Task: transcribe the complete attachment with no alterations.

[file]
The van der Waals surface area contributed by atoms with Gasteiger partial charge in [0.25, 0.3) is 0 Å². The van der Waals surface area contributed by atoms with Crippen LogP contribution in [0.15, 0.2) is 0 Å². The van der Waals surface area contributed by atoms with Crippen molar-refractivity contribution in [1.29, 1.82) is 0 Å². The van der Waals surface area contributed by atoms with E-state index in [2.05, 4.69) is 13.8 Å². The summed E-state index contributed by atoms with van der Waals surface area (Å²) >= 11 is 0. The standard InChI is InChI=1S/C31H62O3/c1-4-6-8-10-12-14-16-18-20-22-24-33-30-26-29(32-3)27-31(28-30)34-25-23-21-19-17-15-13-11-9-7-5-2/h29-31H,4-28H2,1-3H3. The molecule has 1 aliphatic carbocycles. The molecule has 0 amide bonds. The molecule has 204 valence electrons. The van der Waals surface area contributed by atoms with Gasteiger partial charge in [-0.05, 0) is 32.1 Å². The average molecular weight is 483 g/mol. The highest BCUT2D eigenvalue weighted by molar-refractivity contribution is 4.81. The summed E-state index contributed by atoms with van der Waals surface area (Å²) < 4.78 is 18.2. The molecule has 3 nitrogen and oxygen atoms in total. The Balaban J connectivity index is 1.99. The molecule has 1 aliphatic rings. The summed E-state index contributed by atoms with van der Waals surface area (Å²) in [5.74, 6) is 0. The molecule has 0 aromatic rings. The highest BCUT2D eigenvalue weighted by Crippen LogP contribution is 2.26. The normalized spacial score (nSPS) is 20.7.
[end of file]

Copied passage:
The van der Waals surface area contributed by atoms with Gasteiger partial charge in [0.25, 0.3) is 0 Å². The van der Waals surface area contributed by atoms with Crippen LogP contribution in [0.15, 0.2) is 0 Å². The van der Waals surface area contributed by atoms with Crippen molar-refractivity contribution in [1.29, 1.82) is 0 Å². The van der Waals surface area contributed by atoms with E-state index in [2.05, 4.69) is 13.8 Å². The summed E-state index contributed by atoms with van der Waals surface area (Å²) >= 11 is 0. The standard InChI is InChI=1S/C31H62O3/c1-4-6-8-10-12-14-16-18-20-22-24-33-30-26-29(32-3)27-31(28-30)34-25-23-21-19-17-15-13-11-9-7-5-2/h29-31H,4-28H2,1-3H3. The molecule has 1 aliphatic carbocycles. The molecule has 0 amide bonds. The molecule has 204 valence electrons. The van der Waals surface area contributed by atoms with Gasteiger partial charge in [-0.05, 0) is 32.1 Å². The average molecular weight is 483 g/mol. The highest BCUT2D eigenvalue weighted by molar-refractivity contribution is 4.81. The summed E-state index contributed by atoms with van der Waals surface area (Å²) < 4.78 is 18.2. The molecule has 3 nitrogen and oxygen atoms in total. The Balaban J connectivity index is 1.99. The molecule has 1 aliphatic rings. The summed E-state index contributed by atoms with van der Waals surface area (Å²) in [5.74, 6) is 0. The molecule has 0 aromatic rings. The highest BCUT2D eigenvalue weighted by Crippen LogP contribution is 2.26. The normalized spacial score (nSPS) is 20.7.